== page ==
In Canada, Environmental impact, Turkey / Türkiye

Bir cinayet ihbarı: Kanadalı Alamos Gold Çanakkale’ye musallat oldu

Turkey’s historic Mount Ida – the setting for so many stories and myths from ancient times – is now being destroyed by a Canadian gold mining company.

Just 20 km from the site of ancient Troy and 30 km from Çanakkale [Gallipoli], Anatolia’s Kaz Dağları [Goose Mountains] are steeped in ancient as well as modern history. Also known as Mount Ida, they are the setting for many stories from Ancient Greek times: including the Iliad by Homer and the Aeneid of Virgil. With a rural population scattered among small villages, the region has a wealth of endemic flora, left behind after the Ice Age.

But the region is also rich with minerals and natural resources, and these are being plundered by foreign and domestic companies alike, leaving vast swathes bare lifeless soil and the once majestic mountain a scene of toxic devastation.

The most recent carnage is being wreaked by Doğu Biga, a Turkish company overseeing the project on behalf of Canadian company, Alamos Gold. they have already felled almost 200,000 trees – four times more than the number approved by the Environmental Impact Assessment report. It is now clear that the ruling Turkish party AKP, the MHP and legal authorities are blocking any opportunity to investigate what is obviously an environmental disaster on a massive scale, and it’s causing an uproar.

Published by Ahval, July 27, 2019

Canadian mining company Alamos Gold causing devastation on Anatolia’s historic Mount Ida – Özgür Denizli

Canada-based intermediate gold producer Alamos Gold is wreaking havoc in Turkey’s Kirazlı village in the northwestern province of Çanakkale as it prepares for the construction of a gold and silver mine, wrote news site Artı Gerçek columnist, Pelin Cengiz.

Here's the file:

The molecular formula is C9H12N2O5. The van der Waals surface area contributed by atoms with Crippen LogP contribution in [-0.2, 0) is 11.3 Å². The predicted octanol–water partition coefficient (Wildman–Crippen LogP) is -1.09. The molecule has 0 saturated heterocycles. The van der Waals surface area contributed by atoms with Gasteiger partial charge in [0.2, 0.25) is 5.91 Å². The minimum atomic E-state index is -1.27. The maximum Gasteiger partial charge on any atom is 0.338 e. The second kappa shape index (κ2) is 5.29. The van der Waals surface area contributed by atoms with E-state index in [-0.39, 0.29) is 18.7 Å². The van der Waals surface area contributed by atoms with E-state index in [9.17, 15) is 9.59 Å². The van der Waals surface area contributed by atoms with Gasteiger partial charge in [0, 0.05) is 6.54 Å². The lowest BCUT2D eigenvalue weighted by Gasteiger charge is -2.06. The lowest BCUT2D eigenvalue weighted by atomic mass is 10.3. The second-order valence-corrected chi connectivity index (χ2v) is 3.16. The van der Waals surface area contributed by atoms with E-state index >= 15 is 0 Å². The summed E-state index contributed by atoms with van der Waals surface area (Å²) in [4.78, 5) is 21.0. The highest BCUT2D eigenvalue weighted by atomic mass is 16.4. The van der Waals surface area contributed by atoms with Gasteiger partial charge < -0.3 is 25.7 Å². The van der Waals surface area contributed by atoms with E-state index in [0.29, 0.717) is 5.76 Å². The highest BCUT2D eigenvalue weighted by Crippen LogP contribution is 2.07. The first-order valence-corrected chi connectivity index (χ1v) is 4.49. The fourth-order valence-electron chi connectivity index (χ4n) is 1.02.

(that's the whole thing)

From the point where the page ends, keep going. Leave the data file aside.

According to Cengiz, more than 195,00 trees have been felled, four times the amount indicated in the environmental impact assessment report approved by the ministry (ÇED) to make way for the Alamos project consisting of 1,541 hectares of mineral tenure in the Kaz Mountains of Turkey.

The article also reported that 20,000 tonnes of cyanide will be used and the water resources of 24 villages face contamination in the project that is located only 30 kilometres to central Çanakkale.

Numerous civil-rights organisations have [protested] against the mine; however, a motion to investigate the construction of the mine carried to parliament by 26 deputies from Turkey’s main opposition Republican People’s Party (CHP) was voted down by the ruling Justice and Development Party (AKP) and ally Nationalist Movement Party (MHP).

Doğu Biga, the Turkish company overseeing the project, received permission to begin construction for the project in March 2019 from the Ministry of Energy and Natural Resources. Cengiz wrote, quoting İDA, a Çanakkale organisation fighting environment destruction, as saying the subject matter expert (SME) investigation on the project was not done in accordance with the law and the experts from the region were not consulted.

“The administrative court accepted its own the SME report and did not pay attention to the objections being made on the project,’’ the İDA report went on to say.

Despite Alamos’ claims of sustainable development and social responsibility, “The Kaz mountains, forests, water resources, living beings and an entire ecosystem are being killed in Çanakkale,’’ Cengiz wrote, and in broad daylight before everyone’s eyes.

TEMA, the Turkish Foundation for Combating Soil Erosion for Reforestation and the Protection of Natural Habitats has started a petition to stop the mining operations and has already received over 100,000 signatures so far.

Alamos expects a 24 month development timeline in Kirazlı, including approximately three months of pre-commercial production.


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